aging well

Aging Well: Facing Facts

(One) not busy being born is busy dying… Bob Dylan

I’ve written before about the futility of lamenting, ignoring or distorting the facts of our real situations as we walk our paths through life. The failure to accept what is – while not losing sight of the likelihood that it can be improved – is a very common source of distress, frustration and wasted time. I speak from personal experience with this observation. After years of study of human psychology and thousands of hours working with others to resolve life’s inevitable difficulties, I am pleased each time I am able to overcome my impatience with things not matching my expectations and preferences, exercising instead a closer examination of the facts of the matter. When we really think about it, it’s clear that a firm grounding in reality is the best place to start effectively dealing with whatever challenges we face.

Maybe you’ve noticed, or maybe not, but this is the first column in the series for some months. When I was leading the sessions in January and February at the North Hawai`i Education and Research Center on the subject of “living well as long as possible” I didn’t have time to work on writing about it. After the course was complete, I had lost traction with the process and didn’t get back to it until now. I need your help in deciding whether or not the time and effort involved in producing this material serves a useful purpose for our community.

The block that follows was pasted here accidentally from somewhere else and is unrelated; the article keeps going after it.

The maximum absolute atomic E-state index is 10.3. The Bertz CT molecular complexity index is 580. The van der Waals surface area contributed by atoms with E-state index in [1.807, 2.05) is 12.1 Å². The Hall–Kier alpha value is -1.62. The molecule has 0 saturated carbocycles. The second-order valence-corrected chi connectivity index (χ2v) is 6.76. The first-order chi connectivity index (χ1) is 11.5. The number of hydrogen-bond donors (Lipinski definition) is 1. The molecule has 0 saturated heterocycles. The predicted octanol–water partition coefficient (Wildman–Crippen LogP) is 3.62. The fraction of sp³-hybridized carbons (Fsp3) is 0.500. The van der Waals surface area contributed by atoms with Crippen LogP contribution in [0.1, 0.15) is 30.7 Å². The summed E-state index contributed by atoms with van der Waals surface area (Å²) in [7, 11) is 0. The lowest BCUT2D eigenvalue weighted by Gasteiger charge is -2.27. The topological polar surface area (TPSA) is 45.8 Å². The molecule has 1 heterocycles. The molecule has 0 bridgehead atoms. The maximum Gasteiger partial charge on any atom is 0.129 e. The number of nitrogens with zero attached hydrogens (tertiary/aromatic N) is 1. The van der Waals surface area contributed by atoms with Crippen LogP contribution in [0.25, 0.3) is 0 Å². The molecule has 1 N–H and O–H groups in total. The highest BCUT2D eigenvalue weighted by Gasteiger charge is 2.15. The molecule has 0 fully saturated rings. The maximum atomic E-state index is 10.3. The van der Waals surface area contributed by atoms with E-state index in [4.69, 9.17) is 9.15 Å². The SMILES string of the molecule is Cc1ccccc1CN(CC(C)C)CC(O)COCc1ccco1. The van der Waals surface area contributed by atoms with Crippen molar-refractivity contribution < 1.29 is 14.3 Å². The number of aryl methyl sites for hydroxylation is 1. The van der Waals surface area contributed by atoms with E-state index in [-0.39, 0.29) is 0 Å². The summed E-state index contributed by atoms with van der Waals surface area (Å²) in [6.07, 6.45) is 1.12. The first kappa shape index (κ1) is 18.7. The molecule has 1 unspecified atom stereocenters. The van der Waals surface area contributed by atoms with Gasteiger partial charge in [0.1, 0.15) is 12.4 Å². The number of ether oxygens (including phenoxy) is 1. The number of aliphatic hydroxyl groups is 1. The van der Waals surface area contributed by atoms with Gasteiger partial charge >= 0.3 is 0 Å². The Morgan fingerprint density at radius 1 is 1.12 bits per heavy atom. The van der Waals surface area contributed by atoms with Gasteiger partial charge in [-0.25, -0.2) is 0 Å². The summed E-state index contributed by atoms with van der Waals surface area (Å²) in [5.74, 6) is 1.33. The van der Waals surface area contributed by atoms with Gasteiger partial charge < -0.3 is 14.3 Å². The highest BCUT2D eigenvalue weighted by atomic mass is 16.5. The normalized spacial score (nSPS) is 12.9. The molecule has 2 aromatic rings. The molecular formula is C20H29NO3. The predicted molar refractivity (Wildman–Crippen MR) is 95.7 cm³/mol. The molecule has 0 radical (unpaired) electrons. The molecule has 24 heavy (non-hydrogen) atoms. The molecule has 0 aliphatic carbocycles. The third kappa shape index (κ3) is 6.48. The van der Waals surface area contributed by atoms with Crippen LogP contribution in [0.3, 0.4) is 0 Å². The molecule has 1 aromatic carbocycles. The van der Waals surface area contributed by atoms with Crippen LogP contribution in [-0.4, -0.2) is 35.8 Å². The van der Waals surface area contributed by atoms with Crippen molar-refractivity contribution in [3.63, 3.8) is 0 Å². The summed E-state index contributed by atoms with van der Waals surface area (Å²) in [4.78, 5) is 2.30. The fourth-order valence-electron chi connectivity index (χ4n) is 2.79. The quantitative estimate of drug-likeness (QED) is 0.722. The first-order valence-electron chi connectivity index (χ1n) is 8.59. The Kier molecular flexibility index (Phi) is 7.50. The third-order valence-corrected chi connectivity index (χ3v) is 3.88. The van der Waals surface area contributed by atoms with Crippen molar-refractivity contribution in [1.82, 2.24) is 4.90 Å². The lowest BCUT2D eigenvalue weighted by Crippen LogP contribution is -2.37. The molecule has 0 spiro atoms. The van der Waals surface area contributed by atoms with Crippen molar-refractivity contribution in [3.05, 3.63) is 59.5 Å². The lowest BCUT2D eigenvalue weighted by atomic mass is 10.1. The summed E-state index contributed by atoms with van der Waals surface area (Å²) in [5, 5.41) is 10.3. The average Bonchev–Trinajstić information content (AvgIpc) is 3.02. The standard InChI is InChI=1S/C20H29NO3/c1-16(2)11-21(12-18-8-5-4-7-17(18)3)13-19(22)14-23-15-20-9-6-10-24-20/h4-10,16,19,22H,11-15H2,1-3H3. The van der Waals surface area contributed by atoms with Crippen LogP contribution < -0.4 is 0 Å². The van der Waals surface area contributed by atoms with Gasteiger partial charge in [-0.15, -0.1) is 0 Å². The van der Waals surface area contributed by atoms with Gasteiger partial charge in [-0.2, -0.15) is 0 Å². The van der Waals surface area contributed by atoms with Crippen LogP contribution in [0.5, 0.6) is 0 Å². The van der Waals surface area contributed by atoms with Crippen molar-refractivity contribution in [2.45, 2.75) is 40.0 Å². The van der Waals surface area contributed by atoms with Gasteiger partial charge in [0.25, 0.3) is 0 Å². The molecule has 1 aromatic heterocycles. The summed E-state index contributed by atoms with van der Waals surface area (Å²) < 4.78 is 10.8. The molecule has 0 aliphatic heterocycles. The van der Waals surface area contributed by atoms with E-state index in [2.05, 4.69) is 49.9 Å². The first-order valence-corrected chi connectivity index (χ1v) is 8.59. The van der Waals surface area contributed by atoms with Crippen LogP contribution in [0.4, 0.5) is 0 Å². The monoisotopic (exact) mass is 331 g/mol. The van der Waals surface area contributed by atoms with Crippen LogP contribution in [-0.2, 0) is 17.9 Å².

As I attempt to engage with the task of writing this I have been forced to recognize that my enthusiasm for engaging with the facts of aging and the ultimate outcome of getting older is not widely shared. It’s been said that there is nothing certain but death and taxes, and it seems that few of us really want to deal with either.  It’s easy to relate to that dislike and yet there are many reasons to overcome our hesitation and to discover what we can do to reduce the undesirable parts of what absolutely must be (I’m really talking about the approaching end of life, since the matter of taxation has many more possible outcomes).

The story of the Buddha is based on the transformation of a privileged and protected young prince who belatedly observes the reality of old age, sickness and death. He is shocked into a fully committed quest for the fundamental truth of life to deal with these facts. Modern research into human well-being supports the importance of contemplative practices and many other choices that improve our condition and our ability to deal with the transitions associated with aging. We all will die and unless somethings more suddenly cuts us off from living, we have to go through the process of aging. There are lots of ways to do that, and the choices we make in this regard can make major differences in how it goes for us and those around us. I’m interested in everyone doing the best we can with these choices and think it’s useful for us to share what we can learn about them.

© 2016 Hugh R. Montgomery, PhD




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